The difference between Redux and Rx: three letters and everything

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この記事は最終更新日から1年以上が経過しています。

I've seen this question come up multiple times now, and it's a question that doesn't really make sense -- it's like asking "what's the difference between pants and trees?". But this idea probably got planted in people's heads because there's so many terms that are alien to them they hear when trying to learn how to build modern web applications: React, Redux, Flux, "Reactive", Rx, Dispatcher, EventEmitter, Observables, etc.

So this article is going to go through how a basic application is written in Redux, and then how similar ideas can be used to write an application using RxJS.

The code

Starting blocks

We will use a simple application for our study: an application that displays a counter, and provides two buttons to increment and decrement the counter.

For this, we will use some shared bits:

import React from 'react';
import ReactDOM from 'react-dom';

We import React and ReactDOM for our application's view.

type State = {
  counter: number
};

We define a Flow type for the state of our application. This is just extra stuff that allows us to use Flow to validate some behaviors for our program before we run it.

type Callback = () => void;

This is a convenience type for saying that we will have functions that are called that do not return anything.

type ViewProps = {
  name: string,
  callbacks: {
    increment: Callback,
    decrement: Callback
  },
  state: State
};

This defines the type of the props that want to pass into our View.

const initState = {
  counter: 0
};

This is the initial state of our application that we will use.

function View(props: ViewProps) {
  return (
    <div>
      <h2>Hello, {props.name}!</h2>
      <h2>Count: {props.state.counter}</h2>
      <button onClick={props.callbacks.increment}>+</button>
      <button onClick={props.callbacks.decrement}>-</button>
    </div>
  );
}

This is a function that will produce React Elements that we can render on to our page. Notice that we have callbacks here in the props: we will call whichever callbacks are provided to our application when the buttons are clicked, leaving us free to specify whatever callback we want into the view.

Redux

You probably know the high level of what Redux does by now, but just in case you need a refresher: Redux allows you to manage your application state by having a projecting function that takes the current state of your application and some information about what changes need to be applied to produce a new state for your application. We will verify this with Flow.

import {createStore} from 'redux';

We bring in the createStore method from Redux.

type Action = {
  type: string,
  payload?: Object
};

In Redux, we have the concept of Actions, which are objects that identify what operation is to be performed, and an optional payload object that will specify additional information we need.

const INCREMENT = 'INCREMENT';
const DECREMENT = 'DECREMENT';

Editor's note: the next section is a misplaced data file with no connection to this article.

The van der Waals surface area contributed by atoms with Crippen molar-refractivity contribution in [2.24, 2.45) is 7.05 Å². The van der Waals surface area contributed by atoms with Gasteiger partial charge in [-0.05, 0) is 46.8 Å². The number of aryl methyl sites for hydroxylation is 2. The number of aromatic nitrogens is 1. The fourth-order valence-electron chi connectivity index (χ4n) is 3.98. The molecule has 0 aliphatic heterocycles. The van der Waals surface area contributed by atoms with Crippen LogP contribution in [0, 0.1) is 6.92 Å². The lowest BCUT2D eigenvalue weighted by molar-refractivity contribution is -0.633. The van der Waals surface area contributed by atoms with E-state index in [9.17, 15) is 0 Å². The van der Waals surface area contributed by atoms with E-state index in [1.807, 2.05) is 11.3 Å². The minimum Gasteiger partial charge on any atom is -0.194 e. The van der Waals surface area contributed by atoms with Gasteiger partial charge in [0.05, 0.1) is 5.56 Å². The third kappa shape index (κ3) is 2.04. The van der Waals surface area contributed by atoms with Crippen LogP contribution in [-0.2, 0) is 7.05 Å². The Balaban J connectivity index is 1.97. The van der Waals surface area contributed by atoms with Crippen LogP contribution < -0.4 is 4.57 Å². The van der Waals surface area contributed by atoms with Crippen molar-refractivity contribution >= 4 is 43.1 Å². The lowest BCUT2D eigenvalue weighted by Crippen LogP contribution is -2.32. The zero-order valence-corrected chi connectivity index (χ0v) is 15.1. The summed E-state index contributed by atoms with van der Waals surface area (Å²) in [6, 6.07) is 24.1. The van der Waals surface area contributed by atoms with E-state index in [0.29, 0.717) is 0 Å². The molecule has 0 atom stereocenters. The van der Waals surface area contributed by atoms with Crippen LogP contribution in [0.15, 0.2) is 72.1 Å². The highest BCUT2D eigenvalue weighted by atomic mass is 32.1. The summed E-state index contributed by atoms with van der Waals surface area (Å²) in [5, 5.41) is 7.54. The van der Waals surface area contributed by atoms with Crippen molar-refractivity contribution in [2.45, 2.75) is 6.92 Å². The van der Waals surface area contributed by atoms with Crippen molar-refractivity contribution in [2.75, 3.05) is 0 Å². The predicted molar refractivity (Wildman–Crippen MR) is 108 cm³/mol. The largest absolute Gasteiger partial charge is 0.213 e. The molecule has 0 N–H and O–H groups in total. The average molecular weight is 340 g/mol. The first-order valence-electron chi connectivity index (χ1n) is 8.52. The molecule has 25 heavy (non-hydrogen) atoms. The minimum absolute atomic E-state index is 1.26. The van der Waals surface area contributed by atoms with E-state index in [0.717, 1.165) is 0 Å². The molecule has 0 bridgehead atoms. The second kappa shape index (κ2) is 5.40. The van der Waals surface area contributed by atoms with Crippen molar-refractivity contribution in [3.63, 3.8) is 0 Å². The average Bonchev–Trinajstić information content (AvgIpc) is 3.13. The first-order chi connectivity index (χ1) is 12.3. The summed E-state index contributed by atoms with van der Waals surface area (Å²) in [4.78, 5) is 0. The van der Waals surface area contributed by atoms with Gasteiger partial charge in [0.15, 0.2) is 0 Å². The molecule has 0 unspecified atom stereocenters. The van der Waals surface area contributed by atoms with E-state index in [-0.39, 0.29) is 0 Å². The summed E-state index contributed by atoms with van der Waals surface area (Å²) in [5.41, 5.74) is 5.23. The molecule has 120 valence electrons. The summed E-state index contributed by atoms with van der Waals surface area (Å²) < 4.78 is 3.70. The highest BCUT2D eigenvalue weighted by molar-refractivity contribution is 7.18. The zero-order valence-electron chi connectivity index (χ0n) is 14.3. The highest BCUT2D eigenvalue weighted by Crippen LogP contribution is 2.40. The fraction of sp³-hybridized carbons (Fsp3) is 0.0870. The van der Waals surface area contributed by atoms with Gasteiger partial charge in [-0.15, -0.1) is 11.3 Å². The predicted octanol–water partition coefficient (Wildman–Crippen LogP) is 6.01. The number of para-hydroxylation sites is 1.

These constants will be used for our Action.type property, so that we can match these directly for the same value.

function projectRedux(state: State = initState, action: Action): State {
  switch(action.type) {
    case INCREMENT:
      return Object.assign({}, state, {
        counter: state.counter + 1
      });
    case DECREMENT:
      return Object.assign({}, state, {
        counter: state.counter - 1
      });
    default:
      return state;
  }
}

This is the bulk of our application. We provide a function for projecting the state of our application using the old state and the action data. So is verified in our type signature: (State, Action) => State.

const reduxStore = createStore(projectRedux);

We create a Redux Store using the projecting function we just described.

const reduxCallbacks = {
  increment: function () {
    reduxStore.dispatch({
      type: INCREMENT
    });
  },
  decrement: function () {
    reduxStore.dispatch({
      type: DECREMENT
    });
  }
}

Mentioned above, we specify the callbacks that will be used in the view here. They call the Redux Store's dispatch method to notify the store to run the projecting function to get the new state, and then notify subscribers that the state has been updated.

function renderReduxApp() {
  const reduxState = reduxStore.getState();

  console.log('reduxState', reduxState);

  const view = (
    <View
      name='Redux'
      state={reduxState}
      callbacks={reduxCallbacks}
    />
  );

  ReactDOM.render(view, document.getElementById('app-redux'));
}

This is our basic function to get the state from our Redux Store, log it out so we can see, and then render this to #app-redux.

reduxStore.subscribe(function () {
  renderReduxApp();
});

We subscribe to the Redux Store events with a function that calls renderReduxApp.

renderReduxApp();

Our Store will not emit an event initially, since nothing will have been dispatched. We will have to call our render function manually at first to get this to work.

Rx

Rx is a library that is like lodash for asynchronous events, allowing you to think about events as elements in an array, which you can operate on using operators. You can map, filter, scan, and a whole lot of other things, in addition to being able to delay events that come in and whatnot as you please. In short, Rx is basically completely unrelated to Redux, despite the fact that there are only three letters different between the two. But why am I writing a post comparing the two? The secret: I'm not actually comparing Redux and Rx.

We should remember that we aren't using Redux in this version, and we can source information from multiple sources easily. In the Redux version, we get events from multiple sources: the increment button and the decrement button. We then add an event listener that will call dispatch on our Store, which queues up Actions to be flushed later. What if we could abstract this into multiple streams? We then need to merge these streams into one synchronous stream to provide a stream of our application state. Luckily for us, this is pretty easy.